“The best case scenario is he comes in and kills it, impresses everyone, becomes a big-minute guy for us and a major contributor,” said coach Frank Vogel. “That’s the hope. Obviously with someone that young, it might be a reach. The kid looks pretty good. He’s got a chance to definitely contribute for us next year and obviously the sky is the limit for what he can be.”

In his first Summer League game, Turner finished with 20 points, 8 rebounds, and 3 blocks in 28 minutes.

In his first Summer League game, Turner finished with 20 points, 8 rebounds, and 3 blocks in 28 minutes.

During Turner’s senior year at Trinity High School in Euless, Texas, he blew up. ranked him as a five-star recruit and the ninth-best prospect in the country. He was invited to all the camps, the Skills Academy, and was a McDonald’s All-American. He decided to remain in state and play for Rick Barnes at the University of Texas. (Indiana even offered him a scholarship, according to Rivals.)

“His versatility for a kid his size was outstanding,” Toppert said. “He was still a little bit awkward, you could say. His feet had clearly grown a little bit quicker than the rest of his body but to have the coordination that he had, even during that awkward stage, I knew he had a great chance to be an outstanding player.”

[Pacers eager to see Myles Turner play at Summer League]

A lot has been made of the way he runs. Seriously. But after watching him play a few games down in the Orlando Summer League, I’ve concluded that the story was overblown. (His agent, at the request of the family, even had a 27-page report written up about his body.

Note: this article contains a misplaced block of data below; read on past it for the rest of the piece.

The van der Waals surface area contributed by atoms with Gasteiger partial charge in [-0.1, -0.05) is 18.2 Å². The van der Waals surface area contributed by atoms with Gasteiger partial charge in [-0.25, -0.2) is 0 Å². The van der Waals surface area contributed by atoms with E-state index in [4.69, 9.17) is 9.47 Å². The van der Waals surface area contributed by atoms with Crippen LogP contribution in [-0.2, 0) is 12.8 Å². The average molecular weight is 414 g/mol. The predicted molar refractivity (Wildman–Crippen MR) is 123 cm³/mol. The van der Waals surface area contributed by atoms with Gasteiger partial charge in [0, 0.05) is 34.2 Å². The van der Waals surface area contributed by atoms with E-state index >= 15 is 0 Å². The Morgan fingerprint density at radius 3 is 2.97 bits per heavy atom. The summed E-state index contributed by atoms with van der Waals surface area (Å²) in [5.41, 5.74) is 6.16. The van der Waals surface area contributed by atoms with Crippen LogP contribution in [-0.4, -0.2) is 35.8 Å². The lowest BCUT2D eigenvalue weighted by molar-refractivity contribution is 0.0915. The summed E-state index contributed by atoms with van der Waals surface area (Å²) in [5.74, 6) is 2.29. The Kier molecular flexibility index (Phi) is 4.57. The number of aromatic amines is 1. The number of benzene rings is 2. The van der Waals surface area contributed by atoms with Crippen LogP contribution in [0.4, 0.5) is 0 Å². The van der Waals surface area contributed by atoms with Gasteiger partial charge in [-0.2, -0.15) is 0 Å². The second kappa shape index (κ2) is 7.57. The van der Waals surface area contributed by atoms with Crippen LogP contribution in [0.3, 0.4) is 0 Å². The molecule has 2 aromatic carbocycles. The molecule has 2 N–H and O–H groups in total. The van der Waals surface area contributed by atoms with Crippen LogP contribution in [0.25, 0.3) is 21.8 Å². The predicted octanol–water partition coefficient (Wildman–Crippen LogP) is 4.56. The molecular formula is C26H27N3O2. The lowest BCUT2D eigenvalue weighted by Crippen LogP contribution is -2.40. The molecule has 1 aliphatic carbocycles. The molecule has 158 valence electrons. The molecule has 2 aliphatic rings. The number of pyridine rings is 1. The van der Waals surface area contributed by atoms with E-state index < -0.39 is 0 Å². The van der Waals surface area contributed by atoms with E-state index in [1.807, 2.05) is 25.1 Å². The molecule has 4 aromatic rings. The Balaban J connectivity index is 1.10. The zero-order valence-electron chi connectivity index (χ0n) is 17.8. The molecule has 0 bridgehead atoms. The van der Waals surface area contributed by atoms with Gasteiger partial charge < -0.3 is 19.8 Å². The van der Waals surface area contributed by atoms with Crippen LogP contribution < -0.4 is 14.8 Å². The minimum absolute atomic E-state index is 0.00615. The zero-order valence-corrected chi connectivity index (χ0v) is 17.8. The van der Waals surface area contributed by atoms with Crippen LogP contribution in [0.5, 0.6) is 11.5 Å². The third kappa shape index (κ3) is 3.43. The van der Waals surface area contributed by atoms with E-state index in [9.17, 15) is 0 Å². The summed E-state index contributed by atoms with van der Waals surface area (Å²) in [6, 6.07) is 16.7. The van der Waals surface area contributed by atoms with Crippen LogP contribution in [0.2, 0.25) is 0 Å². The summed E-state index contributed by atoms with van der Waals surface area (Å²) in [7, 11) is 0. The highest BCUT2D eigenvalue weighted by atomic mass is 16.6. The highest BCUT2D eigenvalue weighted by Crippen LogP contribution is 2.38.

From “The returns of Turner’s lower extremity physical, running mechanics physical, and foot and ankle evaluation revealed the root of Turner’s mechanical issues as weakness in both his left and right gluteus medius. The resulting 27-page report, which includes analysis from three phyisicians, stills of Turner performing various stability and running on a treadmill, and numerous x-rays was distributed to all 30 NBA teams, but more significantly, paints a picture of an imbalance that can be corrected over time.”

Toppert’s believes it’ll just take some time for him to grow into his 6’11.5″, 239-pound frame.

“He runs well in the open court once he gets going,” he said. “His first few steps are a little bit slow. Sometimes it’s like he’s running in mud for a couple of steps. Once he gets his momentum going he can really haul. When you look at him and the way he’s built, I think what it screams is immaturity. And what I mean by that is he has not quite physically filled out. Once he gets past an awkward stage that he’s in I think from his late growth spurt, he will be an outstanding player.”

Early on, Toppert thought Lamar Odom would be a reasonable comparison as to what Turner could become. In time, he now leans more towards All-Star LaMarcus Aldridge, who this week agreed to sign with the San Antonio Spurs for maximum money.

“He’s got a skill set and he can shoot the basketball,” Toppert shared. “The way they both move, they’re very up-right players. LaMarcus has figured out a way to create space to get his jump shot off with some simple post moves and it turned him into an All-Star. That’s what I really think could happen with Myles.”

Turner almost certainly has a strength plan laid out for him by Pacers strength and conditioning coach Shawn Windle, and his willingness to work and compete — and to continue to have fun with this game — can take him a long ways.

“I really like the pick to be honest with you,” Toppert added. “Once that body matches the skill set, that’s when you’re going to see a big return on the investment — and I think that’s what Indiana is seeing here.”